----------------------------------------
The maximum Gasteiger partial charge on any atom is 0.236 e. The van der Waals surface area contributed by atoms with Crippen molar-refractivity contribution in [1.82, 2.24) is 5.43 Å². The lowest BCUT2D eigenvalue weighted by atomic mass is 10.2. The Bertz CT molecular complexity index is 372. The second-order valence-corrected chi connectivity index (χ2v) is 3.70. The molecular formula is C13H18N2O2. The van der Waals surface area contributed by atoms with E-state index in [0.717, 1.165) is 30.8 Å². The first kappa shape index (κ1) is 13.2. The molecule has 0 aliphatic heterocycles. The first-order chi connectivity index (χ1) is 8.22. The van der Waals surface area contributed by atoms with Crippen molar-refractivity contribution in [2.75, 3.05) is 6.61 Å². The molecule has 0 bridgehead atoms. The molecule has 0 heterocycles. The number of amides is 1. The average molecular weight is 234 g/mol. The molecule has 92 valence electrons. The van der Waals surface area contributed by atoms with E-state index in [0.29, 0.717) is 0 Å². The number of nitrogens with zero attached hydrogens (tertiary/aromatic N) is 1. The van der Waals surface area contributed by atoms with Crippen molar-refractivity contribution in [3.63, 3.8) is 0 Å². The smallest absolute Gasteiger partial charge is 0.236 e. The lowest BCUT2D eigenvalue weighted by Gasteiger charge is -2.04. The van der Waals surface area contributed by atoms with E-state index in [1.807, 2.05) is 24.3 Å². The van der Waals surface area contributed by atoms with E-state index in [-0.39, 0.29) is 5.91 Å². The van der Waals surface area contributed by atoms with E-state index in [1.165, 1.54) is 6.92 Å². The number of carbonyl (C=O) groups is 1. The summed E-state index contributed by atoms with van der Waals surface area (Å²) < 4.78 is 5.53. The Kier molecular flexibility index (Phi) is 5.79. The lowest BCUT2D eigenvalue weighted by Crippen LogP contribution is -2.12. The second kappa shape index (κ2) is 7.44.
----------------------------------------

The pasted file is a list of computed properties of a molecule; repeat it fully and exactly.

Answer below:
The maximum Gasteiger partial charge on any atom is 0.236 e. The van der Waals surface area contributed by atoms with Crippen molar-refractivity contribution in [1.82, 2.24) is 5.43 Å². The lowest BCUT2D eigenvalue weighted by atomic mass is 10.2. The Bertz CT molecular complexity index is 372. The second-order valence-corrected chi connectivity index (χ2v) is 3.70. The molecular formula is C13H18N2O2. The van der Waals surface area contributed by atoms with E-state index in [0.717, 1.165) is 30.8 Å². The first kappa shape index (κ1) is 13.2. The molecule has 0 aliphatic heterocycles. The first-order chi connectivity index (χ1) is 8.22. The van der Waals surface area contributed by atoms with Crippen molar-refractivity contribution in [2.75, 3.05) is 6.61 Å². The molecule has 0 bridgehead atoms. The molecule has 0 heterocycles. The number of amides is 1. The average molecular weight is 234 g/mol. The molecule has 92 valence electrons. The van der Waals surface area contributed by atoms with E-state index in [0.29, 0.717) is 0 Å². The number of nitrogens with zero attached hydrogens (tertiary/aromatic N) is 1. The van der Waals surface area contributed by atoms with Crippen molar-refractivity contribution in [3.63, 3.8) is 0 Å². The smallest absolute Gasteiger partial charge is 0.236 e. The lowest BCUT2D eigenvalue weighted by Gasteiger charge is -2.04. The van der Waals surface area contributed by atoms with E-state index in [1.807, 2.05) is 24.3 Å². The van der Waals surface area contributed by atoms with E-state index in [-0.39, 0.29) is 5.91 Å². The van der Waals surface area contributed by atoms with E-state index in [1.165, 1.54) is 6.92 Å². The number of carbonyl (C=O) groups is 1. The summed E-state index contributed by atoms with van der Waals surface area (Å²) < 4.78 is 5.53. The Kier molecular flexibility index (Phi) is 5.79. The lowest BCUT2D eigenvalue weighted by Crippen LogP contribution is -2.12. The second kappa shape index (κ2) is 7.44.